Business Outlook: CANADA
CANADA: IT'S CHILL-OUT TIME
Despite unsettled financial markets in the wake of the Asian crisis, the Bank of Canada decided that it could no longer delay an interest-rate hike. On Nov. 25, it raised the bank rate by a quarter point to 4%, after similar moves on June 26 and Oct. 1, and more hikes are on the way. The BOC said persistent weakness in the Canadian dollar since late October had resulted in a further "inappropriate" easing of overall monetary conditions that were already highly stimulative.
The case for tighter policy: Robust domestic demand, fueled by low interest rates and strong job gains, will lift economic growth to 4% this year and next. Given the strength in interest-sensitive sectors, the second-half pace may even exceed 4%. The BOC says output is now 1 3/4% below the full-capacity level. If growth doesn't slow, that gap will close by late 1998, generating inflation. In his Nov. 19 Monetary Policy Report, BOC Governor Gordon Thiessen repeated the central bank's intentions to move policy toward a more neutral stance, but he expressed concern about shaky financial markets.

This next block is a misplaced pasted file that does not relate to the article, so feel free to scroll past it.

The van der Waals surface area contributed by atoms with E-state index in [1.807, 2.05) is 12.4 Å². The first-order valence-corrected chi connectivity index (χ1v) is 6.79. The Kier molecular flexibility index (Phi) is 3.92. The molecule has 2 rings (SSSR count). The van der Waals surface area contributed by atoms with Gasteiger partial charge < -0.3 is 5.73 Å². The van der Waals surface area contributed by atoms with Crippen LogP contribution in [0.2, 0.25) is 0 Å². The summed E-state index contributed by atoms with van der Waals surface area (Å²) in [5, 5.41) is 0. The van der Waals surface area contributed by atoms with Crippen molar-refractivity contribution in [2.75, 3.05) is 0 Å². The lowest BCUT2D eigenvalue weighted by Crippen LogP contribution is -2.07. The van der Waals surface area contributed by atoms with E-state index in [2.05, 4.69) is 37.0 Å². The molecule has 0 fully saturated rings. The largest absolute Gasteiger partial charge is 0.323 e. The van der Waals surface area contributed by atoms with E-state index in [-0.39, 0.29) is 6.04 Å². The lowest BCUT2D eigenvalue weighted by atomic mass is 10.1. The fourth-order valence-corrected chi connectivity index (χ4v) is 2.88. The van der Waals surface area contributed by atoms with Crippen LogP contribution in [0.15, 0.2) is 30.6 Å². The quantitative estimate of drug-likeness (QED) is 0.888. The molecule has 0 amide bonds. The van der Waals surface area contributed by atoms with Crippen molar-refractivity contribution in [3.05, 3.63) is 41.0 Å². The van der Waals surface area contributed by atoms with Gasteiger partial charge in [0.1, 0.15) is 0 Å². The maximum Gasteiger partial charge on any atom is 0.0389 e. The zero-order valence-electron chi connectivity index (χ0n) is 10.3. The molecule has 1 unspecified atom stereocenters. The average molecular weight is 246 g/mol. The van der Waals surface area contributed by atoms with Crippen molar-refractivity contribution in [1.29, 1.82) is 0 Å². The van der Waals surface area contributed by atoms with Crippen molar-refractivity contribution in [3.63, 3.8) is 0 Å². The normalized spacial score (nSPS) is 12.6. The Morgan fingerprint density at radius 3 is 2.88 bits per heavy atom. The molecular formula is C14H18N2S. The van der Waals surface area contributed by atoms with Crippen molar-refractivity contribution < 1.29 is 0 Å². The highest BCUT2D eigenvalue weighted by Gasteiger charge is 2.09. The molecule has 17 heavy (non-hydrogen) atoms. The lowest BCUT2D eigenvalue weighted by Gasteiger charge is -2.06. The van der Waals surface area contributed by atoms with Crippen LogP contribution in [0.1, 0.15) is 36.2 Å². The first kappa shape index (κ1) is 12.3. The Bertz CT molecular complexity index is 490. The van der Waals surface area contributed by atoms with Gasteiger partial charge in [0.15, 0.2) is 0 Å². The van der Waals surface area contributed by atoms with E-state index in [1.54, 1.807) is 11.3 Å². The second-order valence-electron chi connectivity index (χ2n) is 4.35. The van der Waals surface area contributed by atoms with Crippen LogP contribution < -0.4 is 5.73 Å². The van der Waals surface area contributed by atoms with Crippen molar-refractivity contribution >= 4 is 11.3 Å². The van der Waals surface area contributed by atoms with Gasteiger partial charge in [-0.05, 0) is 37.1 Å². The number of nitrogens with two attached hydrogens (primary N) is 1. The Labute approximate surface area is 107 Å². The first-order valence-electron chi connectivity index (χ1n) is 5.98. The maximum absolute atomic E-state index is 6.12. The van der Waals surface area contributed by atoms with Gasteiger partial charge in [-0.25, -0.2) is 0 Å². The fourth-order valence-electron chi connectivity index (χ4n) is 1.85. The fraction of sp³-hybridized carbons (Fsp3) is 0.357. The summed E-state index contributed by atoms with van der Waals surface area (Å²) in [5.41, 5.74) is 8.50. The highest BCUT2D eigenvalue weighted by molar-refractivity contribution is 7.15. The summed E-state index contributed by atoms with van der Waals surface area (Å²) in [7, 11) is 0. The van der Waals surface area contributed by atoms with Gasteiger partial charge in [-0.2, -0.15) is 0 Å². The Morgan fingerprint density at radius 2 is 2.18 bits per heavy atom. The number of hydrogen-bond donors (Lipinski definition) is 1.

What forced Thiessen's hand was the 3.3% plunge in the Canadian dollar vs. the U.S. dollar since early October, taking it close to a 3-year low of U.S. 70.4 cents on Nov. 24. That drop has offset the tightening effect of the two earlier rate hikes. The swoon mainly reflects Asian turmoil: A flight to quality has pumped up the greenback at the Canadian dollar's expense, and prices of key Canadian commodities exports are likely to weaken. Also, Canada's trade outlook is not good, as booming demand sucks in imports.
But for 1998, Thiessen says currency basics look solid, after factoring in strong growth, low inflation, improved federal finances, and political calm. In fact, excluding the U.S. dollar, the currency has appreciated this year, pushing down import prices and overall inflation. The BOC expects consumer inflation, at 1.5% in October, to stay in the lower half of its 1%-to-3% target range in the months ahead. And further rate hikes will attempt to keep it on target.BY JAMES C. COOPER & KATHLEEN MADIGANReturn to top
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